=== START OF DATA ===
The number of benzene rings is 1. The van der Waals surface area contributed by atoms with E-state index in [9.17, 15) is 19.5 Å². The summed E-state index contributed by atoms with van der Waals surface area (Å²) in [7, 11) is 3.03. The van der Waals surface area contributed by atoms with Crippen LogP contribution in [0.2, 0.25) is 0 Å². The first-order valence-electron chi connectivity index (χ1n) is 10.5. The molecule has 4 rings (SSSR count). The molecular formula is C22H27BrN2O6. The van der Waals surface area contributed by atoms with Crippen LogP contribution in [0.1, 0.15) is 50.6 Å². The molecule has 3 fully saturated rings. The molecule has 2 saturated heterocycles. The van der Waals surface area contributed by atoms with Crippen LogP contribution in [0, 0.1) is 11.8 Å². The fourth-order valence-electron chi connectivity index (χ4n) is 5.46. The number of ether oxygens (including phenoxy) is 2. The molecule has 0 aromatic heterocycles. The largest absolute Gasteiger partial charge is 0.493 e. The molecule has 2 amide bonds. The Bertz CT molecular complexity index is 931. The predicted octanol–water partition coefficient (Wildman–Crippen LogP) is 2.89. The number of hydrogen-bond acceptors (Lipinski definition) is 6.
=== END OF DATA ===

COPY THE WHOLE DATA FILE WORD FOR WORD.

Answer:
The number of benzene rings is 1. The van der Waals surface area contributed by atoms with E-state index in [9.17, 15) is 19.5 Å². The summed E-state index contributed by atoms with van der Waals surface area (Å²) in [7, 11) is 3.03. The van der Waals surface area contributed by atoms with Crippen LogP contribution in [0.2, 0.25) is 0 Å². The first-order valence-electron chi connectivity index (χ1n) is 10.5. The molecule has 4 rings (SSSR count). The molecular formula is C22H27BrN2O6. The van der Waals surface area contributed by atoms with Crippen LogP contribution in [0.1, 0.15) is 50.6 Å². The molecule has 3 fully saturated rings. The molecule has 2 saturated heterocycles. The van der Waals surface area contributed by atoms with Crippen LogP contribution in [0, 0.1) is 11.8 Å². The fourth-order valence-electron chi connectivity index (χ4n) is 5.46. The number of ether oxygens (including phenoxy) is 2. The molecule has 0 aromatic heterocycles. The largest absolute Gasteiger partial charge is 0.493 e. The molecule has 2 amide bonds. The Bertz CT molecular complexity index is 931. The predicted octanol–water partition coefficient (Wildman–Crippen LogP) is 2.89. The number of hydrogen-bond acceptors (Lipinski definition) is 6.